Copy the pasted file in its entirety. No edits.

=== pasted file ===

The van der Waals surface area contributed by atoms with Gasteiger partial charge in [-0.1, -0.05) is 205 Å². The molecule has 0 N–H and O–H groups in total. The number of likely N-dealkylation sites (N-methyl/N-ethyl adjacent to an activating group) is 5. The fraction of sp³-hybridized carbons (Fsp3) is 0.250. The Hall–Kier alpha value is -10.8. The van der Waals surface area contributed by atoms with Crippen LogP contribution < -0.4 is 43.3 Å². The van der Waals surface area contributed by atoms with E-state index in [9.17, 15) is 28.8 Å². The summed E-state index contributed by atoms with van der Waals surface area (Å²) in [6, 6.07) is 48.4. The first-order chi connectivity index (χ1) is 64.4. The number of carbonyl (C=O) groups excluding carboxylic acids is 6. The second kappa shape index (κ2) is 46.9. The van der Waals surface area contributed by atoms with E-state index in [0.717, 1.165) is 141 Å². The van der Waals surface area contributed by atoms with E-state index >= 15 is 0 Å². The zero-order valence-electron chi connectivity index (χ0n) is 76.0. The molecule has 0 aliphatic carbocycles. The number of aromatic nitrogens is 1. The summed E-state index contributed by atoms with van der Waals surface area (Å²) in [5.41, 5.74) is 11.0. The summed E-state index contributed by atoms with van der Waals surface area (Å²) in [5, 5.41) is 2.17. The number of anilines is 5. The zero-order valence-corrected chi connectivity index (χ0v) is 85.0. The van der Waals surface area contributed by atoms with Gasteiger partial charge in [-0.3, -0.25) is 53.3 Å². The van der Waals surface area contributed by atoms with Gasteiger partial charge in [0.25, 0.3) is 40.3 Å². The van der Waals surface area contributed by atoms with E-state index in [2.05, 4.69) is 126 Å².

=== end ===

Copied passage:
The van der Waals surface area contributed by atoms with Gasteiger partial charge in [-0.1, -0.05) is 205 Å². The molecule has 0 N–H and O–H groups in total. The number of likely N-dealkylation sites (N-methyl/N-ethyl adjacent to an activating group) is 5. The fraction of sp³-hybridized carbons (Fsp3) is 0.250. The Hall–Kier alpha value is -10.8. The van der Waals surface area contributed by atoms with Crippen LogP contribution < -0.4 is 43.3 Å². The van der Waals surface area contributed by atoms with E-state index in [9.17, 15) is 28.8 Å². The summed E-state index contributed by atoms with van der Waals surface area (Å²) in [6, 6.07) is 48.4. The first-order chi connectivity index (χ1) is 64.4. The number of carbonyl (C=O) groups excluding carboxylic acids is 6. The second kappa shape index (κ2) is 46.9. The van der Waals surface area contributed by atoms with E-state index in [0.717, 1.165) is 141 Å². The van der Waals surface area contributed by atoms with E-state index >= 15 is 0 Å². The zero-order valence-electron chi connectivity index (χ0n) is 76.0. The molecule has 0 aliphatic carbocycles. The number of aromatic nitrogens is 1. The summed E-state index contributed by atoms with van der Waals surface area (Å²) in [5.41, 5.74) is 11.0. The summed E-state index contributed by atoms with van der Waals surface area (Å²) in [5, 5.41) is 2.17. The number of anilines is 5. The zero-order valence-corrected chi connectivity index (χ0v) is 85.0. The van der Waals surface area contributed by atoms with Gasteiger partial charge in [-0.3, -0.25) is 53.3 Å². The van der Waals surface area contributed by atoms with Gasteiger partial charge in [0.25, 0.3) is 40.3 Å². The van der Waals surface area contributed by atoms with E-state index in [2.05, 4.69) is 126 Å².